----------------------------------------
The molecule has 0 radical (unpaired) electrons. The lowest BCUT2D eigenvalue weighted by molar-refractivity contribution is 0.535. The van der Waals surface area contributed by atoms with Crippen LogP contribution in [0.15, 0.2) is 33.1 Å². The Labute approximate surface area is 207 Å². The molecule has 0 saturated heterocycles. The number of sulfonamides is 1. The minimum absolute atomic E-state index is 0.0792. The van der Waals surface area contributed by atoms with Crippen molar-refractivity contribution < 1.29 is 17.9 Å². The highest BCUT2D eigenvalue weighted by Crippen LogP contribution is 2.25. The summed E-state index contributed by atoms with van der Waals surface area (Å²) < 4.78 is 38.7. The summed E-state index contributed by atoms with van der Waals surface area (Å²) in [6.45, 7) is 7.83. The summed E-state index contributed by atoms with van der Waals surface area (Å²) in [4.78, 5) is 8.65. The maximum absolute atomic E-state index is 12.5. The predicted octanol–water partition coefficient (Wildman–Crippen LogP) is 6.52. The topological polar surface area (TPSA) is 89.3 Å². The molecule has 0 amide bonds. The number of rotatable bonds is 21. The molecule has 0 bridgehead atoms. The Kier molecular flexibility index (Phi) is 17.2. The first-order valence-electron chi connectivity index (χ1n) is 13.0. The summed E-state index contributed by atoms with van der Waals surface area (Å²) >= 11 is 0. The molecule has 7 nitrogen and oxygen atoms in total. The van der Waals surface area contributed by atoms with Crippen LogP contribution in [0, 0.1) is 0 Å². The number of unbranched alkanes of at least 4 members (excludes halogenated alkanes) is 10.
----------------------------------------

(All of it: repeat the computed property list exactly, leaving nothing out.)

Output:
The molecule has 0 radical (unpaired) electrons. The lowest BCUT2D eigenvalue weighted by molar-refractivity contribution is 0.535. The van der Waals surface area contributed by atoms with Crippen LogP contribution in [0.15, 0.2) is 33.1 Å². The Labute approximate surface area is 207 Å². The molecule has 0 saturated heterocycles. The number of sulfonamides is 1. The minimum absolute atomic E-state index is 0.0792. The van der Waals surface area contributed by atoms with Crippen molar-refractivity contribution < 1.29 is 17.9 Å². The highest BCUT2D eigenvalue weighted by Crippen LogP contribution is 2.25. The summed E-state index contributed by atoms with van der Waals surface area (Å²) < 4.78 is 38.7. The summed E-state index contributed by atoms with van der Waals surface area (Å²) in [6.45, 7) is 7.83. The summed E-state index contributed by atoms with van der Waals surface area (Å²) in [4.78, 5) is 8.65. The maximum absolute atomic E-state index is 12.5. The predicted octanol–water partition coefficient (Wildman–Crippen LogP) is 6.52. The topological polar surface area (TPSA) is 89.3 Å². The molecule has 0 amide bonds. The number of rotatable bonds is 21. The molecule has 0 bridgehead atoms. The Kier molecular flexibility index (Phi) is 17.2. The first-order valence-electron chi connectivity index (χ1n) is 13.0. The summed E-state index contributed by atoms with van der Waals surface area (Å²) >= 11 is 0. The molecule has 7 nitrogen and oxygen atoms in total. The van der Waals surface area contributed by atoms with Crippen LogP contribution in [0, 0.1) is 0 Å². The number of unbranched alkanes of at least 4 members (excludes halogenated alkanes) is 10.